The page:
Cryptocurrencies and Family Law

Cryptocurrencies and Family Law

Cryptocurrencies and Family Law 400 300 Alfred Ip
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In the last article we have walked you through the complications of cryptocurrencies when dealing with tax, estates and trusts, while today we illustrate what might happen when a divorce occurs and these virtual assets are subject to distribution among the spouses.

The issue of how virtual currency can be distributed after the breakdown of a marriage is equally as rampant and the main concern is the assets that are to be divisible between the couple.


The treatment of any asset within divorce proceedings can be highly complex, we set out the potential risks below:


Cryptocurrencies are virtual and are stored in the blockchain. There are no statements or any other evidence that set out the transactions in the account. The only evidence that may be obtained would be a screenshot of the wallet depicting the balance or exported worksheets of these transactions. These may not be a good real time picture of the existing value of the account. Furthermore, an individual may be in possession of several wallets, how can one be certain that it is a consolidated statement tracing all transactions? What if these cryptocurrencies are stored offline, will there be an issue of tracing the assets? Will a professional digital financial forensic need to be hired to ensure all virtual assets are disclosed?

As a result, to the potential concerns that may arise, and cryptocurrency is vulnerable to be easily hidden from the other spouse. Standard interrogatories and requests for production to obtain this information and documentation to the other party’s potential cryptocurrencies may need to be in place during the divorce.

The Issue with the Valuation of Cryptocurrencies

Due to the volatile nature of cryptocurrencies the value is hard to ascertain. This may prove to be a problem especially when dealing with worth of each party’s assets. There are several methods to possibly lessen the disputes regarding the valuation do not occur such as drawing up an agreement about the date to which the cryptocurrency is to be valued. Furthermore, these dates can be included in eventual prenuptial agreements that may exist in some marriages.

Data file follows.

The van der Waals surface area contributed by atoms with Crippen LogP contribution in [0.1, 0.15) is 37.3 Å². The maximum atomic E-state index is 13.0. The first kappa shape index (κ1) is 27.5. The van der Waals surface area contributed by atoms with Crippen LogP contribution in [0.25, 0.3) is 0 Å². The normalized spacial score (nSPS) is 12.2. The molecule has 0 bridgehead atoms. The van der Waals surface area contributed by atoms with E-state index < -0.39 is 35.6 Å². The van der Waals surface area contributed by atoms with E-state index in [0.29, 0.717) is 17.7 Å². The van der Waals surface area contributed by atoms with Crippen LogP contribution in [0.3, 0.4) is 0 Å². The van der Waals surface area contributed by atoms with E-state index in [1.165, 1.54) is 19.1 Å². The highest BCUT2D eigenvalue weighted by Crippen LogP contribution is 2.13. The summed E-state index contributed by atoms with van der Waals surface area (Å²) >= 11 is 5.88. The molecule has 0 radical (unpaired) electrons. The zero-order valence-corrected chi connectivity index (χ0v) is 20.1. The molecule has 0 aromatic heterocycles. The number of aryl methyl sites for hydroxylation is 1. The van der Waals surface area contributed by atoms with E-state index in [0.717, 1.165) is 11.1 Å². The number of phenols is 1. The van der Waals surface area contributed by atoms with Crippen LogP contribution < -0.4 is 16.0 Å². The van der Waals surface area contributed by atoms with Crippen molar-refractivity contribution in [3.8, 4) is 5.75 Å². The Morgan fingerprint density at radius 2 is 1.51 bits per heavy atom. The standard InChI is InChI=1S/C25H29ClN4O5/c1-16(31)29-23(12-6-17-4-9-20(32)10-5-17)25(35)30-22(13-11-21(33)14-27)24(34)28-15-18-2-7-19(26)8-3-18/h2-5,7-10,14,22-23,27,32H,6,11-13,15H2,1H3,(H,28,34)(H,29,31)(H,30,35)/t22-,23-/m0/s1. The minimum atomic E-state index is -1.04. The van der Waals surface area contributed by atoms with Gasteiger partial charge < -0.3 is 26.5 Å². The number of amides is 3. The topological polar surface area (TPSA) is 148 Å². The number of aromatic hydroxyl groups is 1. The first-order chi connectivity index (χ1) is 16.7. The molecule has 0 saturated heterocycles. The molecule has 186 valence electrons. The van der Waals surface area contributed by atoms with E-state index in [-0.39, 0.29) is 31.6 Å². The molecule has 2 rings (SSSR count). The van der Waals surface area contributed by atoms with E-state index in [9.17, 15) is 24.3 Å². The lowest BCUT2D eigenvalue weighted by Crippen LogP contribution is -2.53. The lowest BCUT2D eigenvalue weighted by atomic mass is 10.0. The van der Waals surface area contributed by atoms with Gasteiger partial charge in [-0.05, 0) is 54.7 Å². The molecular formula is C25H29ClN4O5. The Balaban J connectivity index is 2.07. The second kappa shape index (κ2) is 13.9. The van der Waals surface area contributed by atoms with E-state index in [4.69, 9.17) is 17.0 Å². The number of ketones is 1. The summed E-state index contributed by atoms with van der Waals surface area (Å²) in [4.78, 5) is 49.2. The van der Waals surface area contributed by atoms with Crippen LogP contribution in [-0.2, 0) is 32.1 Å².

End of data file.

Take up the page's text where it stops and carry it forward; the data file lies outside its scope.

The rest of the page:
This issue similarly may arise in the process of estate planning: therefore, another document to ensure valuation is advised to be in place when dealing with cryptocurrency, as it will avoid disputes to the worth of the estate when distributing the assets to the beneficiaries.

The Risk of Losing the Cryptocurrency

Lastly, there is a risk involved in dealing with the cryptocurrency where the end user does not receive the currency, then they must bear the consequences of an uncompleted transaction. When accessing the cryptocurrency there may be a requirement to potentially enter a memo or 16-digit hash. The failure of doing the above transactions may result in cryptocurrency being lost. This therefore arises the question to when the spouse is obliged to transfer cryptocurrency, if the other party incorrectly enters the code and misplaces the key, then who is to bear such loss?

Consequently, it may be useful to potentially introduce new clauses in the prenuptial agreement to account for such risks.

Cryptocurrencies in Prenuptial, Postnuptial, Separation and Other Marital Agreements

If cryptocurrencies are to be included in prenuptial, postnuptial, separation or other marital agreements, the definition of “assets” or “properties” in such agreements must be sufficiently wide to cover cryptocurrencies and/or digital assets. If the couple agrees that they will share cryptocurrencies in the event of a breakdown of their relationship, the agreement must state clearly the couple’s right of access to the cryptocurrencies and how the cryptocurrencies should be maintained, calculated and split.

All in all, cryptocurrencies can be a disputed issue in an ancillary relief claim. For instance, one party having the sole access and control to the cryptocurrencies might try to defeat the other spouse’s claim by causing the cryptocurrencies to be dissipated or not traceable. As a result of this, the other party would need to incur huge legal fees in taking out discovery action and forensic investigation against his or her spouse. Therefore, when divorce proceedings are about to or intended to begin or when there is dispute within the couple, one of the ways to protect such assets is to have the cryptocurrencies locked in a multi-sig wallet which requires three keys to be unlocked, one of which is under the custody of a trusted advisor.

However, this might result in inflexibility and add a layer of complications in terms of the daily management and investment of the cryptocurrencies. The bottom line is that you need to assess your risk with proper advice and conduct a balancing exercise between protection vs flexibility when handling cryptocurrencies before making an informed decision.

All of the aforesaid will require professional lawyers to assist you with the planning process.  Our team at Hugill & Ip has extensive experience in dealing with Hong Kong family laws – so kindly get in touch with us to find out how we can help.

This article is for information purposes only. Its contents do not constitute legal advice and readers should not regard this article as a substitute for detailed advice in individual instances.

Alfred Ip

Alfred assists high net-worth individuals (HNWIs) in handling their wealth-related issues, such as contentious and non-contentious trust and probate, mental capacity, family office, amongst other wealth management matters. He is also a leading Dispute Resolution lawyer with over 20 years of experience in Hong Kong. Moreover, Alfred helps clients with issues regarding Family Law.

All articles by : Alfred Ip
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